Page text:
View cameras with modified film holder can be used as well as wetplate cameras that you can order from designated manufacturers. In order to stay timely with the process, 1850 and later, most collodion afficionados use camera designs and lenses from that period.

Below you can see my camera, an 8x10 Anthony Style Bellows camera, built by Ray Morgenweck of Starcamera Company, NJ. Is a cherry wood replica, built after original plans.
The lens is a french Derogy No.4, an original from 1869 (according to the serial number and VadeMecum).

Ok, so let's move to the next steps.

this is the glass plate that will cary the image scrupulous cleanliness is required. cleaning the substrates avoids that the collodion will peel off and your image is free of spots.

pouring the salted collodion. this is the layer where the image will be created.

silver nitrate bath. it makes the collodion layer light sensitive.

after 3 minutes in silver nitrate bath the plate is ready. wipe off the excessive silver nitrate from the rear side of the plate. it keeps your plate holder clean... and your hands too (black hands)

place the plate into the film holder and you're ready to shoot

after exposure, the plate is taken out and developed using a ferrous sulfate developer

at the end of developing, rinse with water

and then fix


The final image can be now varnished and is ready for framing. Clear glass negatives can be used for further process, such as albumen or salt prints after intensifying, or create contact prints on traditional silver gelatine paper.

If you wonder about "slow photography", here's the reason why. Unless you have an assistant that is cleaning, pouring, sensitizing and developing plates for you, you need to expose each plate right after the plate is in holder and still wet, hence the name "wetplate". All that takes its time, usually 15 mins per plate.

Another point for "slow photography" is the fact that the used collodion has an ISO value less than 1 (yes, ONE) and the most common exposure time is ~5 seconds depending of the light quality and the amount of UV light. 5 to 10 seconds are ok for portraits, most people can deal with it. For still lifes and landscapes it doesn't matter.

Thanks for your time, I hope you have enjoyed the reading.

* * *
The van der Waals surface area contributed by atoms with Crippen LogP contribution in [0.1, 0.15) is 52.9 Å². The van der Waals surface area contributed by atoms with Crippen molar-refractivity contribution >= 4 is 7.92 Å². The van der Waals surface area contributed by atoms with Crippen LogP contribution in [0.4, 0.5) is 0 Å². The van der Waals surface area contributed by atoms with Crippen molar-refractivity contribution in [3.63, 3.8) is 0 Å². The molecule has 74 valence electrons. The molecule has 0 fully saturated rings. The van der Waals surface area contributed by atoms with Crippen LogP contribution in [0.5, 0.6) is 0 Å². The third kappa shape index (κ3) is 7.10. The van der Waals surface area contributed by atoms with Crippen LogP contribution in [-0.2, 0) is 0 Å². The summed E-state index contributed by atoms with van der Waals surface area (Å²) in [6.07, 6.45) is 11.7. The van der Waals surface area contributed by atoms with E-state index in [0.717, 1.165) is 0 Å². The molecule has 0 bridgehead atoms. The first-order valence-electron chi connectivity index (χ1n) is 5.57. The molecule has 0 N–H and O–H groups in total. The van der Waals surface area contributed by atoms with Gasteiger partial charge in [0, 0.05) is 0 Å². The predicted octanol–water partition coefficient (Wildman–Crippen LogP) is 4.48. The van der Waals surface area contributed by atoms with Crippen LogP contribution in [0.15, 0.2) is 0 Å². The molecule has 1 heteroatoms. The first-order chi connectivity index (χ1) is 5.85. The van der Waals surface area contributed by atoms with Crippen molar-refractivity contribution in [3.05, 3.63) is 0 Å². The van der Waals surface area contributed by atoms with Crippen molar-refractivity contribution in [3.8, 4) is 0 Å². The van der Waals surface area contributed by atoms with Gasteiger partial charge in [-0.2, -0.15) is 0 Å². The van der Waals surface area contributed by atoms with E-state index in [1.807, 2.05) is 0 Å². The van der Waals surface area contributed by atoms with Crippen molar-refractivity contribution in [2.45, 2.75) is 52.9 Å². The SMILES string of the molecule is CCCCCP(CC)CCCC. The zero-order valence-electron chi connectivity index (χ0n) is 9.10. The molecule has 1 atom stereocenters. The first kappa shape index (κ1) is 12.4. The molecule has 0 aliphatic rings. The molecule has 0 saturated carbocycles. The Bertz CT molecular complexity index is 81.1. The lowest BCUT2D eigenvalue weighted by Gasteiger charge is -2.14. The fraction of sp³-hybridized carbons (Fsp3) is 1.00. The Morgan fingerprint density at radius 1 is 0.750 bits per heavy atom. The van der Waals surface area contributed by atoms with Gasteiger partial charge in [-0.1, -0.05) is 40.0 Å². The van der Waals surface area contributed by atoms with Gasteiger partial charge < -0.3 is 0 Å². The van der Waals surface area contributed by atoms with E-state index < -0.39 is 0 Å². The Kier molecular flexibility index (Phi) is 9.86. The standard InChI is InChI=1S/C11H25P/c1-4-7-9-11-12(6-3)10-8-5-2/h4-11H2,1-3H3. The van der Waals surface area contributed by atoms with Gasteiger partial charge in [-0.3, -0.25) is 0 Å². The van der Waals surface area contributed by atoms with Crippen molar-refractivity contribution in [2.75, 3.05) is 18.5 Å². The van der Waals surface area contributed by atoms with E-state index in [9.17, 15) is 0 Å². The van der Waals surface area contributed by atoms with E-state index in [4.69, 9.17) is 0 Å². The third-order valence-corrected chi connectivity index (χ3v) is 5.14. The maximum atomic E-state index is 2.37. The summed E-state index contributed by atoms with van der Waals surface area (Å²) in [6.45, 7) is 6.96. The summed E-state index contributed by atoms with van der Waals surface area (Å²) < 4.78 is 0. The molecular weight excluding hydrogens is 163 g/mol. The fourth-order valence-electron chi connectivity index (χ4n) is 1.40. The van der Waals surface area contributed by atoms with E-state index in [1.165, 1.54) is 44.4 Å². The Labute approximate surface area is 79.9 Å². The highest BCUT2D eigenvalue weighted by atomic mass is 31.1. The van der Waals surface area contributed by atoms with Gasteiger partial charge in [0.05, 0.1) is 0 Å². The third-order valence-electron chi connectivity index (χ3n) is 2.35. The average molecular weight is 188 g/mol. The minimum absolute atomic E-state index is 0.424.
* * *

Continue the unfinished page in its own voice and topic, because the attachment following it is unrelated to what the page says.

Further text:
Journal by:
Traditions come alive
:thumb160730842: :thumb160994326: :thumb123137966:

New voting system: proposed contributors

Journal Entry: Wed May 12, 2010, 3:29 AM
So here it goes! A feature for our future contributors who will vote on your submissions. Bare in mind that we may add new contributors later, especially because some of the people we explicitly asked if they wanted to join as a contributor didn't answer yet!

A master in bizarre and strange
:thumb152686206: :thumb133876328: :thumb126269444:


The many faces of analogue.

Another versatile gallery with lots of Lomo

Instant pleasure
:thumb142519694: :thumb132442952: :thumb125579306:

A touch of the past

The founder of our affiliate lomography group.
burst. by chinty pola6. by chinty :thumb116297014:

Day in a life
:thumb161379628: :thumb158225774: :thumb154520921:

Life shown in pieces

An experimental atitude

Further more we have 3 people who were contributors right from the start! I don't know if they will actively take part in voting, but they will have the right to do so:

Analogue photographer of many faces
:thumb141751816: :thumb141638727: :thumb142066492:

Huge gallery of analog photography

Let me quote: "I can't remember when I shoot on NOT expired film!"
:thumb144431754: :thumb154326898: :thumb116942122:

New voting system needs contributors! WE WANT YOU!

Journal Entry: Fri May 7, 2010, 8:38 AM
Running a group is a huge responsibility, and sometimes it's very hard. If one allows too much, than people complain about the high amount of low quality entries in the group stream, but every member being declined gets upset to some extent. Every time we press the yes or no button we have to make a responsible decision, and in some cases we are pretty far from being sure that it was the right one. As the group is growing we realized that we don't have the time anymore to give reasons for everyone complaining about their own declined or others accepted deviations. So here comes the deal... let's share this responsibility!